For All the Tea in China: How England Stole the World’s Favorite Drink and Changed History by Sarah Rose
To summarize it in a few words, this books is the story of how Robert Fortune stole the secrets of tea for the British East India Company to bring them from China to India in the middle of the 19th century.
Yes, this is right: tea was right in the middle of a James Bond novel, perhaps not the modern James Bond but at least a Victorian one.
But this is not what is really interesting in this book (or at least not for this blog). What I found truly fascinating are the reasons behind him stealing the secrets of tea.
Let’s sum up things: the introduction of tea in India and in the Darjeeling Estates is the result of an immune system, the immune system of one of the first megacorporation known to the world: the East India Company or British East India Company.
But in order to understand this, two little steps back in time are needed:
First, how was the trade balance between European powers and China? To be honest, it was not good: demand for Chinese products (tea, silk and porcelain among others) was high while China had no need for European products and wanted silver. For the mercantilist economists that ruled in Europe during that era, this resulted in a impoverishment (as the prosperity of a State depended on the amount of precious metal it owned) and this was not a viable solution on the long run. For the United Kingdom, it was even worst as it no longer used silver standard but gold one and it had to buy silver from other European countries, losing a bit of money each time.
This is why the East India Company, which held a monopoly over trade with the Far East (via a royal charter) decided to sell a high value commodity: opium (produced in the Bengal area, that more or less belonged to the British East India Company since Clive’s victory at the battle of Plassey in 1757).
The high prices and increasing demand (from an estimate of 15 tons in 1730 to 900 tons in the 1820s) made sure that the trade balance was improving (Great Britain even fought two wars against China to keep this business running).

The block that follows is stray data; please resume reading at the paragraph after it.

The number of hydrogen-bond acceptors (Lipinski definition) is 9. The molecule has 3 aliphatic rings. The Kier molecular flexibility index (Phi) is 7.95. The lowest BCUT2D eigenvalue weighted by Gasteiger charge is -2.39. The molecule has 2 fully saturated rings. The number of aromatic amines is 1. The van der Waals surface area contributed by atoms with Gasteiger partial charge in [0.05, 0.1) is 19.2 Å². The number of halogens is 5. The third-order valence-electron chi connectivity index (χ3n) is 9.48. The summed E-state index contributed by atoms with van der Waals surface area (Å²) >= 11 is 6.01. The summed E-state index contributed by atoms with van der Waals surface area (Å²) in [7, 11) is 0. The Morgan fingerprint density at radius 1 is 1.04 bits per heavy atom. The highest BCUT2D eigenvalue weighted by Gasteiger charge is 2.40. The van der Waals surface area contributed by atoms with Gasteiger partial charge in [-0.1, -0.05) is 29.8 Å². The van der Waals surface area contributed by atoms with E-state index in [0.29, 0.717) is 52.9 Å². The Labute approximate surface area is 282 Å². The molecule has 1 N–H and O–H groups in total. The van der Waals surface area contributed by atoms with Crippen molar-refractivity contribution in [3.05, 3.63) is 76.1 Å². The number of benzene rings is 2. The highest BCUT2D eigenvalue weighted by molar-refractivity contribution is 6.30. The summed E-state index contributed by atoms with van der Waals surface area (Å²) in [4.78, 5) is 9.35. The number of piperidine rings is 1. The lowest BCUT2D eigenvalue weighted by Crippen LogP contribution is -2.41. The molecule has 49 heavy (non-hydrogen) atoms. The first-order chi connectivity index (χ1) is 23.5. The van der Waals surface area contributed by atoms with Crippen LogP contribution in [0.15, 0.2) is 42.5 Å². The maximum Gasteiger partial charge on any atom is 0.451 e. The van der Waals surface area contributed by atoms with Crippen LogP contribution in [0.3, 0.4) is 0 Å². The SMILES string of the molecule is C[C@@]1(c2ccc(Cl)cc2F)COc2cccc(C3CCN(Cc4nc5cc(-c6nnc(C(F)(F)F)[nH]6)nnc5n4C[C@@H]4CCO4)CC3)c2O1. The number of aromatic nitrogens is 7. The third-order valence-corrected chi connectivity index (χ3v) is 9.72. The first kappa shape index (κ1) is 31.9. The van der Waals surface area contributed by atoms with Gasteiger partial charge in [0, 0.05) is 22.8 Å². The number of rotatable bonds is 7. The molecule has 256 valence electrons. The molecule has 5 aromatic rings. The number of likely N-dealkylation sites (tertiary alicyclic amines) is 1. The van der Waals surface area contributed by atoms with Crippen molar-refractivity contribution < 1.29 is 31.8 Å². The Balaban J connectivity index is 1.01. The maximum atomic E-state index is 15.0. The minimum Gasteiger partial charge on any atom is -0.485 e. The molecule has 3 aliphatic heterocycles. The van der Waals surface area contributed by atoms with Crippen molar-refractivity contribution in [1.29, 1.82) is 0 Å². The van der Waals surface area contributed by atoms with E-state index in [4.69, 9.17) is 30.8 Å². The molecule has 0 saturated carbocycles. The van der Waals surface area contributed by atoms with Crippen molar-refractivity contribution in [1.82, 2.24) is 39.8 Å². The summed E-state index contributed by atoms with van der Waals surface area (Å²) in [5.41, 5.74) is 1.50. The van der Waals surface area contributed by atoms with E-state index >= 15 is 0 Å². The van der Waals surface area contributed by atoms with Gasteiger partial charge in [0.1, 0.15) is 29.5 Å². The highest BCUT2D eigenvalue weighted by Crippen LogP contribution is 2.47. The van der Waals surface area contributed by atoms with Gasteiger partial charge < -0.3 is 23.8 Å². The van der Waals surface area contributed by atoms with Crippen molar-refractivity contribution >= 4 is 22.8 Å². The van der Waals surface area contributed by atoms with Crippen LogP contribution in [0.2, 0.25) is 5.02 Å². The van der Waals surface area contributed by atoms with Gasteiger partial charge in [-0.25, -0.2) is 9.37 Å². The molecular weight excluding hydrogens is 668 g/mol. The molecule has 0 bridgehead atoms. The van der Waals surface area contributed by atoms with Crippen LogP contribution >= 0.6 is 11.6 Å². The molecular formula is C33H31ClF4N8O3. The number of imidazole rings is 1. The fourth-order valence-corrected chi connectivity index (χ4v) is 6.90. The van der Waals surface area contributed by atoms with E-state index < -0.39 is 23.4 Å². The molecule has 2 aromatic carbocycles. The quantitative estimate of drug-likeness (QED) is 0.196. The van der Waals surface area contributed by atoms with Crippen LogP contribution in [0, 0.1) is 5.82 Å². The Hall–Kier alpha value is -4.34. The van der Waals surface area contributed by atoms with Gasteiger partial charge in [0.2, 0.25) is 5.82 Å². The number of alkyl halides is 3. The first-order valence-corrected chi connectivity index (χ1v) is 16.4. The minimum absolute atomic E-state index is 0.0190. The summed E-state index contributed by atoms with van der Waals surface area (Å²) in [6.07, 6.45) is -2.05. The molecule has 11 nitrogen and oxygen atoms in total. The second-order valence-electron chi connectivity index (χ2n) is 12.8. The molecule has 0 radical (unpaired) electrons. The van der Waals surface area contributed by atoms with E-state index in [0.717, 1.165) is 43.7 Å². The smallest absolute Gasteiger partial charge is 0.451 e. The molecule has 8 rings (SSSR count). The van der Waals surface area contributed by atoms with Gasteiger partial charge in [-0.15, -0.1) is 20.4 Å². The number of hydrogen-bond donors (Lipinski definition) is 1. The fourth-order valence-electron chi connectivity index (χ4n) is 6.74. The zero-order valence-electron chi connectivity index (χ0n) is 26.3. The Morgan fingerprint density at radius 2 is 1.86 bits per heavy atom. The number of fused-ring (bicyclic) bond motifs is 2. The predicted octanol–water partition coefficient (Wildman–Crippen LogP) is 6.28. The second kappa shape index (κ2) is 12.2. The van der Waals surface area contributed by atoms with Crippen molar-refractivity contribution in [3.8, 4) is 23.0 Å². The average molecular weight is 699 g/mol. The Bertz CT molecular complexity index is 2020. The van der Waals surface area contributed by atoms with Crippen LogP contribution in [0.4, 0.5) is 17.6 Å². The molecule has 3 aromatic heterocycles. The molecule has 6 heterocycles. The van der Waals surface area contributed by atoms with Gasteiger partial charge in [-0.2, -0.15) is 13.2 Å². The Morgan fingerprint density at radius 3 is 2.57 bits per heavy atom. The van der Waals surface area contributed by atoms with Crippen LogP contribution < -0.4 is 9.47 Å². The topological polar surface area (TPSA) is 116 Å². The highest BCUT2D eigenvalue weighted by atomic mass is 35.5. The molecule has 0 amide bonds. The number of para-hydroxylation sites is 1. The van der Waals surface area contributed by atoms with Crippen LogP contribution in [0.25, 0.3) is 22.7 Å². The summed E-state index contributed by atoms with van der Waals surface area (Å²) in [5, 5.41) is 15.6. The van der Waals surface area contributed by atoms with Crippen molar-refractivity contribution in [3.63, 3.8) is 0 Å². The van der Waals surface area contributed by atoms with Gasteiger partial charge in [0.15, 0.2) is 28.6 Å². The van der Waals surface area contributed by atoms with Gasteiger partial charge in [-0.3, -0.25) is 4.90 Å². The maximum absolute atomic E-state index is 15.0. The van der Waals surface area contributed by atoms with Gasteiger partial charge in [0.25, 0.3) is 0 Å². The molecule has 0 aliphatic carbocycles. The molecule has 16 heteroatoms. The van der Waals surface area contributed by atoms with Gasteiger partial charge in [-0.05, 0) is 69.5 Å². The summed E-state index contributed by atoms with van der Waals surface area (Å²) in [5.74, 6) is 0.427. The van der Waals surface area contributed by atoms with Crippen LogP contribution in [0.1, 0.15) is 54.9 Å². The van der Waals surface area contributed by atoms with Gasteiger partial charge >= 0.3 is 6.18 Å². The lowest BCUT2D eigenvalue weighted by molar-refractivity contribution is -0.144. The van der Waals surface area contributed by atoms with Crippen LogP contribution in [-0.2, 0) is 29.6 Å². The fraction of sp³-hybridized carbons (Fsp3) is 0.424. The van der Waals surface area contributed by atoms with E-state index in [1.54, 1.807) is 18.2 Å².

Then why did the East India Company needed to steal the secrets of tea? There are several answers to this question: first of all, they were slowly losing their trade monopoly (first with India and then with China) and were unable to cope with the new competitors (including other countries); they also needed more money to deal with wars and expansion on the Indian borders (which the Company paid for); last but not least, they were afraid that China might legalise the cultivation of opium and/or steal it from India (the Bengali opium was of higher quality than the Chinese one).
In order to solve all these problems, the British East India Company decided to produce their own tea in Darjeeling, a place that seemed well suited for these products. The first intents used tea found in Assam and tea smuggled of Canton but it was not a success and quality was low.
Now, you get the overall picture. The British East India Company had to deal with a big problem as they needed more money but had to give a lot of it to their suppliers.
This is the reason behind their first move: replacing money by another product, one that they could produce rather easily and that was highly addictive (making it even more profitable): opium.
The next evolution came from the increased competition (with the end of the trade monopoly) and the fears that China might become a competitor for the Indian opium. The only solution the British East India Company found was to keep on producing opium for the Chinese while at the same time, they tried to launch their own production of tea to take away that market from China.
The end result was an increase of the profits as once the quality had increased and the industrial processes were known, the Indian production could be sold on the London market while being promoted as safer as the Chinese one (as the Chinese used some dangerous chemical products to make their green leaves greener as Westerners always wanted the greenest ones).
In modern times, we would use words such as trade war, industrial espionage, marketing,…
Without judging its ethics or its success, it seems that the British East India Company was rather modern when it comes to business survival and evolution and that it was indeed the first megacorporation (in a true cyberpunk way) in history.
I live on the other side of the pond but you had probably found this out thanks to my “strange” English.
I am a tea addict and I studied several (and I do mean several) years ago marketing, hence this blog, which will try to combine both worlds.